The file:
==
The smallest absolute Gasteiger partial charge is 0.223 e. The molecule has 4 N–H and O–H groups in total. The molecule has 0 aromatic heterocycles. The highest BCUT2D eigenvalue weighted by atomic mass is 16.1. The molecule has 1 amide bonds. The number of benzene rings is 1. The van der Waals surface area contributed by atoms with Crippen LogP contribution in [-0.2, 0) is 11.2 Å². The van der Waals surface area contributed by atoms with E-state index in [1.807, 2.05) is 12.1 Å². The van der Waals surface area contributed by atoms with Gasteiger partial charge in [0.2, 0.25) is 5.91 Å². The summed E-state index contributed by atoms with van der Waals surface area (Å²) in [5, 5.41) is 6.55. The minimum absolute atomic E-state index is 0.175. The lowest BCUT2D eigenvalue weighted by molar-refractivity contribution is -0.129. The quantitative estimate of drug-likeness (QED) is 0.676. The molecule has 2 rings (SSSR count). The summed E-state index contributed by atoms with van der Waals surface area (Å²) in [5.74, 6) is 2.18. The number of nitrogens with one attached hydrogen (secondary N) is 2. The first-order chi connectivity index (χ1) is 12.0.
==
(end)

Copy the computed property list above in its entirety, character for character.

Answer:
The smallest absolute Gasteiger partial charge is 0.223 e. The molecule has 4 N–H and O–H groups in total. The molecule has 0 aromatic heterocycles. The highest BCUT2D eigenvalue weighted by atomic mass is 16.1. The molecule has 1 amide bonds. The number of benzene rings is 1. The van der Waals surface area contributed by atoms with Crippen LogP contribution in [-0.2, 0) is 11.2 Å². The van der Waals surface area contributed by atoms with E-state index in [1.807, 2.05) is 12.1 Å². The van der Waals surface area contributed by atoms with Gasteiger partial charge in [0.2, 0.25) is 5.91 Å². The summed E-state index contributed by atoms with van der Waals surface area (Å²) in [5, 5.41) is 6.55. The minimum absolute atomic E-state index is 0.175. The lowest BCUT2D eigenvalue weighted by molar-refractivity contribution is -0.129. The quantitative estimate of drug-likeness (QED) is 0.676. The molecule has 2 rings (SSSR count). The summed E-state index contributed by atoms with van der Waals surface area (Å²) in [5.74, 6) is 2.18. The number of nitrogens with one attached hydrogen (secondary N) is 2. The first-order chi connectivity index (χ1) is 12.0.